• Hospitality sector also find and the growth in this sector but again we need to design products and costs. High cost often makes the growth in this sector stagnant or not to the expected ROI.

• Indian Information technology sector also finds a huge pool of ROI. When demand and access of finance will be made and in the process too will require IT involvements. Information Technology policies should be designed with the growth of the industry as India looks to move up the value chain from business processing to knowledge processing in this segment. Introduction of computers in Indian villages have already being introduced but the growth is yet to be achieved. The main draw back is focus from the private end and more on the public end. We should bring both in to the party to feel the music.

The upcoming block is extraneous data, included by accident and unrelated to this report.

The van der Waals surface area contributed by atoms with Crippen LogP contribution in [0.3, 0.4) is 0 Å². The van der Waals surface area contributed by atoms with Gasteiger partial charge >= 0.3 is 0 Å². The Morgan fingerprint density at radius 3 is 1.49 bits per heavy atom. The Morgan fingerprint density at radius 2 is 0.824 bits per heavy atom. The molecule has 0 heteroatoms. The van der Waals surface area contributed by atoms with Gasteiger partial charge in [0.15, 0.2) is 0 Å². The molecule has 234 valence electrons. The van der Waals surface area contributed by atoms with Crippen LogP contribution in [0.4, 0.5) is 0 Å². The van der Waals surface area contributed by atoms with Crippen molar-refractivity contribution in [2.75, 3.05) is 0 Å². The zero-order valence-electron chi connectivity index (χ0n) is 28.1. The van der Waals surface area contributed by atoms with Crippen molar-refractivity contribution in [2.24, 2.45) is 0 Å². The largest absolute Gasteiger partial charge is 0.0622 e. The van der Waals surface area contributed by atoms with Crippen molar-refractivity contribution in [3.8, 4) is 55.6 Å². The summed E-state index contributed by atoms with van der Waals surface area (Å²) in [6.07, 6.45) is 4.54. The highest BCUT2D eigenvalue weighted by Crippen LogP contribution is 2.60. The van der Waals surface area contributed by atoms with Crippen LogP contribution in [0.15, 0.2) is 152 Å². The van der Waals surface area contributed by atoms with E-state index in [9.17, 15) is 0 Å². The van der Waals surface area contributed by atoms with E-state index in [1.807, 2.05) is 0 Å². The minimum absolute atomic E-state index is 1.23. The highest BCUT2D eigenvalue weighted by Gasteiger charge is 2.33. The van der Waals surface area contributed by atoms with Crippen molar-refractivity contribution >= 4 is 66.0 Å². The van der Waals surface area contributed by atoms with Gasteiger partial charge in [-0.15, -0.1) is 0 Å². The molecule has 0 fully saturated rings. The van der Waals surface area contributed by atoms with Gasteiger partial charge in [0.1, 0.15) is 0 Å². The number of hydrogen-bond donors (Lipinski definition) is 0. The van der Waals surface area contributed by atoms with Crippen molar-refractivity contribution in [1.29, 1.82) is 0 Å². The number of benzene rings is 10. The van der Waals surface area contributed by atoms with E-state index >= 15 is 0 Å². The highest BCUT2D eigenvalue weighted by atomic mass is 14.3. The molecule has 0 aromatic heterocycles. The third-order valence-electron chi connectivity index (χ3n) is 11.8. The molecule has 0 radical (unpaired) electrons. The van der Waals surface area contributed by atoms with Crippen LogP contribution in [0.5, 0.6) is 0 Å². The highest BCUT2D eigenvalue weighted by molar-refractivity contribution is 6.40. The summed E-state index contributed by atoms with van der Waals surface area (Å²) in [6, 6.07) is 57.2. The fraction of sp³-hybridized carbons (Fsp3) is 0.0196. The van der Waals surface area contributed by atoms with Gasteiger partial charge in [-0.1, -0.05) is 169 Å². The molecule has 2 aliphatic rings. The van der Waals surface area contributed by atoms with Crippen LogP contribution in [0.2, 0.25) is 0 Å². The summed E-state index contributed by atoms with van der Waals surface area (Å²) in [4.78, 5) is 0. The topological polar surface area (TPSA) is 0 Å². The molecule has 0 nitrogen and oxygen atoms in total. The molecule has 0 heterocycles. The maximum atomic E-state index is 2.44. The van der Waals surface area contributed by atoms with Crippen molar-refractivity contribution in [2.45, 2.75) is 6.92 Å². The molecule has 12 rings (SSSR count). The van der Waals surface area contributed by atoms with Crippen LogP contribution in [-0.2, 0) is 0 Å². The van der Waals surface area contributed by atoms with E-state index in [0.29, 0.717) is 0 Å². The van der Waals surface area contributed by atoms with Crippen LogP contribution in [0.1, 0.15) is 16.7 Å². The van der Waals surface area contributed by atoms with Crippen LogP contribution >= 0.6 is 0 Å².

Financial Inclusion does not mean financial support. It means a all the sectors of Indian economy coming together to bring the radical change and growth in the untapped areas. Slowly India will witness stagnant growth since we are all focusing on urban growth and development. We should not forget that as per the Indian Census of 2001, state that 74% of Indians live in 6,38,365 different villages. India has about 500,000 villages that are scattered throughout the country, where the population varies accordingly. Some villages have a population less than 500, while 3,976 villages have a population of more than 10,000 people.